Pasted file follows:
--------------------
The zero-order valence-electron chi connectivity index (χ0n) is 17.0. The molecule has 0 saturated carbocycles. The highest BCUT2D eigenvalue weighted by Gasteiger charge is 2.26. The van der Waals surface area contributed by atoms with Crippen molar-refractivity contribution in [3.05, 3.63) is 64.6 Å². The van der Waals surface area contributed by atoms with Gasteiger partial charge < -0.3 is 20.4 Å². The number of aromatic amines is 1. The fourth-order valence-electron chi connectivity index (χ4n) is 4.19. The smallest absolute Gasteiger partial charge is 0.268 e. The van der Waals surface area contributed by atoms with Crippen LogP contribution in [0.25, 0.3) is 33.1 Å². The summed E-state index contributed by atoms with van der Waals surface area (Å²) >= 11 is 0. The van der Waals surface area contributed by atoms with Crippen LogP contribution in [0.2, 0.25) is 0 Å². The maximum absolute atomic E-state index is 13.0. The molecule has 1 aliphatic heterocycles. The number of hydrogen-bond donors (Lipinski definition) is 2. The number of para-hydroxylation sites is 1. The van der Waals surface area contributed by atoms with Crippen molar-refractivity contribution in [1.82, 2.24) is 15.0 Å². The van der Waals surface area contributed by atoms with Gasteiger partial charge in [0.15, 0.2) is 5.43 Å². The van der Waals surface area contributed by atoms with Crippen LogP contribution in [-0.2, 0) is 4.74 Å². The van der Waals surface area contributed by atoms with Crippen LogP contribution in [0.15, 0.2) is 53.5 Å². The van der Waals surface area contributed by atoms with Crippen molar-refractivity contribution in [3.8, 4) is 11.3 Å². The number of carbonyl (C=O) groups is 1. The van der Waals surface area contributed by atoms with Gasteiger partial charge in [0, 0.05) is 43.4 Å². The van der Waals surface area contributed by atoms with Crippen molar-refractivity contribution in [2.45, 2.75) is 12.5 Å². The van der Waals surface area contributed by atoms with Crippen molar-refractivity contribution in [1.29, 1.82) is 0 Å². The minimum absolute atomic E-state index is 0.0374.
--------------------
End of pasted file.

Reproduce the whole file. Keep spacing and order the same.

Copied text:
The zero-order valence-electron chi connectivity index (χ0n) is 17.0. The molecule has 0 saturated carbocycles. The highest BCUT2D eigenvalue weighted by Gasteiger charge is 2.26. The van der Waals surface area contributed by atoms with Crippen molar-refractivity contribution in [3.05, 3.63) is 64.6 Å². The van der Waals surface area contributed by atoms with Gasteiger partial charge < -0.3 is 20.4 Å². The number of aromatic amines is 1. The fourth-order valence-electron chi connectivity index (χ4n) is 4.19. The smallest absolute Gasteiger partial charge is 0.268 e. The van der Waals surface area contributed by atoms with Crippen LogP contribution in [0.25, 0.3) is 33.1 Å². The summed E-state index contributed by atoms with van der Waals surface area (Å²) >= 11 is 0. The van der Waals surface area contributed by atoms with Crippen LogP contribution in [0.2, 0.25) is 0 Å². The maximum absolute atomic E-state index is 13.0. The molecule has 1 aliphatic heterocycles. The number of hydrogen-bond donors (Lipinski definition) is 2. The number of para-hydroxylation sites is 1. The van der Waals surface area contributed by atoms with Crippen molar-refractivity contribution in [1.82, 2.24) is 15.0 Å². The van der Waals surface area contributed by atoms with Gasteiger partial charge in [0.15, 0.2) is 5.43 Å². The van der Waals surface area contributed by atoms with Crippen LogP contribution in [-0.2, 0) is 4.74 Å². The van der Waals surface area contributed by atoms with Crippen LogP contribution in [0.15, 0.2) is 53.5 Å². The van der Waals surface area contributed by atoms with Crippen molar-refractivity contribution in [3.8, 4) is 11.3 Å². The number of carbonyl (C=O) groups is 1. The van der Waals surface area contributed by atoms with Gasteiger partial charge in [0, 0.05) is 43.4 Å². The van der Waals surface area contributed by atoms with Crippen molar-refractivity contribution in [2.45, 2.75) is 12.5 Å². The van der Waals surface area contributed by atoms with Crippen molar-refractivity contribution in [1.29, 1.82) is 0 Å². The minimum absolute atomic E-state index is 0.0374.